"So a lot of farmland species, they're very dependent on insects and insects are very dependent on how diverse the pasture is and how it's managed, how often it's cut. But it's also they're very sensitive to the levels of pesticides that are used and that's been well-established for many years. The more pesticides you use, the fewer invertebrates there are for are fewer insects there are for birds to feed their chicks on and that leads to declines. That's very well established."
Under the EU’s Common Agricultural Policy, many farmers are paid public money every year to support their work. The CAP takes up 38% of the EU budget; most of it, under so-called ‘basic payments’ is given to farmers based on the size of their land; a smaller portion is given to ‘greening’ measures to enhance wildlife. There is increasing pressure to link these basic payments to farm methods that are more supportive of nature - the kind of farming that Paul Moore does in east Cork.
But Paul is concerned that under the next round of CAP, the incentives to farm for nature will not be there. Instead, he says, we need a "proper CAP reform that would guarantee payments to farmers down the line for providing more than just food, for providing environmental benefits as well as ecosystem services."
Not everyone agrees. Pat McCormack, president of the ICMSA - a farm lobby group - believes that in the next CAP, farmers will be asked to do more and more work for the same money. "We are extremely apprehensive about that. You know, we have to look at why CAP was evolved and how it evolved. It was for food security and affordable food. It fills the gap between the producer and the consumer. Now, there's all these environmental risks at a time when the producer is producing the product at the same end price that they got 30 years ago. Now, in the meantime, the cost of production has increased significantly. The margin for the processor in the margin for the retailer has also increased, but the margin for the primary producer has eroded. And that trend has to change."
John Quinn is part of an independent grouping of scientists called "CAP 4 Nature" who are calling on the EU to put in place more incentives for farmers to use methods that help wildlife. "You know, one of the things that's really obvious is that most of the money that is earmarked for environmental protection comes from CAP. And yet, most would also agree that it hasn't been very effective in doing that at all in the past. The reason is that the spending isn't targeted exactly where it is needed. Instead, money is diverted to things which have actually no impact on diversity."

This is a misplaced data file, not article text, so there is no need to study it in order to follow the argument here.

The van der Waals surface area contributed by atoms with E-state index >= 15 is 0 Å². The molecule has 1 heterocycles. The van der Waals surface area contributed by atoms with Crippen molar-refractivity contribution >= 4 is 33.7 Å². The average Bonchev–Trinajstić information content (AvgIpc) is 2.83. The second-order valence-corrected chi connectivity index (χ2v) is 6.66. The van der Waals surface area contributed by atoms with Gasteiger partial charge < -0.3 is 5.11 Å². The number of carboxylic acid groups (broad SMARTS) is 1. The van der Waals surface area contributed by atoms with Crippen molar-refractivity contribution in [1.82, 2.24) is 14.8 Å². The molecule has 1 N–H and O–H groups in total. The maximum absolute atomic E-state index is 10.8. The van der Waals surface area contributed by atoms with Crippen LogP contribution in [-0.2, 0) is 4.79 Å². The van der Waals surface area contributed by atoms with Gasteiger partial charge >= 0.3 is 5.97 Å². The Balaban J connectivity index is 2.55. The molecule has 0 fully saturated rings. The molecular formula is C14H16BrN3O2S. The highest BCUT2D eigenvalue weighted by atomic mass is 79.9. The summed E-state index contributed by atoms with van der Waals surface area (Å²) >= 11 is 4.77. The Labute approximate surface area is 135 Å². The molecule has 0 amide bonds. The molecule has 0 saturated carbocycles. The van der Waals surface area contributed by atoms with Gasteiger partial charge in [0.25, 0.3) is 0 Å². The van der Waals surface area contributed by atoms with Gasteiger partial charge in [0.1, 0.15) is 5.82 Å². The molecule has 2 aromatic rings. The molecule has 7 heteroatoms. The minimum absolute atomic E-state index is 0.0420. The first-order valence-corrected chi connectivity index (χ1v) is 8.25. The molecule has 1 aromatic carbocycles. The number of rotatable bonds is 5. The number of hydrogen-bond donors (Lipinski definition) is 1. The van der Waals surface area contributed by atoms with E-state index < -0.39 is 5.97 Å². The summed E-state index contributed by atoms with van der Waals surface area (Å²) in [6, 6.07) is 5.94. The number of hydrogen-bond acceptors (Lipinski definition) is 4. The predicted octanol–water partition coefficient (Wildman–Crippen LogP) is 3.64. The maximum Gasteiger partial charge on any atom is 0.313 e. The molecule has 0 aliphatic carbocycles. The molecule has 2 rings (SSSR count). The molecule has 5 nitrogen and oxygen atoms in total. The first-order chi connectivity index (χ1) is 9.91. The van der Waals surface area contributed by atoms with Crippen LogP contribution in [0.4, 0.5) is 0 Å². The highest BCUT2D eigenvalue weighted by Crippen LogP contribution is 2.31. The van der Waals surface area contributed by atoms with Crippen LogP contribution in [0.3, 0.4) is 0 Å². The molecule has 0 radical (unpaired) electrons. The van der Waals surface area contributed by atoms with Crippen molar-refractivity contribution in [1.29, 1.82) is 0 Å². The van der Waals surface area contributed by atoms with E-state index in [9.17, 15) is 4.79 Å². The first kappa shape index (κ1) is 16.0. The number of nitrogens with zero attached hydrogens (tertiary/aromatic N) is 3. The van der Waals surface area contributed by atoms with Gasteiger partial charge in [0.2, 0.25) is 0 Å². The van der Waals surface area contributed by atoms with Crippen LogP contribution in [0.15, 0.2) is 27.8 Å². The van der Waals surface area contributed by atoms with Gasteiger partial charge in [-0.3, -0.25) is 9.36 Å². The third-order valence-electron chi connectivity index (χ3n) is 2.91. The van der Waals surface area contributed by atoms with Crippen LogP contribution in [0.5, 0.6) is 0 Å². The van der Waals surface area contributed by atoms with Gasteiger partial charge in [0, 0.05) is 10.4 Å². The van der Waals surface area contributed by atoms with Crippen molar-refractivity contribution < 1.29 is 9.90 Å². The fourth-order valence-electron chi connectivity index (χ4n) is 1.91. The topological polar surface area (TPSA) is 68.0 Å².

Prof Quinn points to nest boxes as an example which he says are a waste of time because they are used by species like blue tits and great tits which are common and not affected by agricultural practices.
"So instead, what you need to be doing is incentivising farmers to do things which one are actually very easy to do and benefit a range of species. And that includes things like managing hedgerows so that you don't cut them every year. You cut them every three or four to five years. You let hedgerows get wide. Narrow hedgerows are no good for most species of birds. You encourage farmers to let margins go largely unmanaged, where you only cut the grass maybe once a year, maybe twice at the most. No pesticides, no herbicides."
Farmer Paul Moore’s work has brought birdsong back to his land. His thick, flowering hedgerows are the kitchen larder of his farm, packed with insects for the birds to eat. Species that have disappeared elsewhere are clinging on to his patch in east Cork; barn owls are nesting in his hedgerows, and yellowhammer have made his land their home.
"If everybody did a little bit, that would make a huge difference," he says. "A lot of different farmers doing a little bit - that can be crucial…even the small stuff can make a big difference."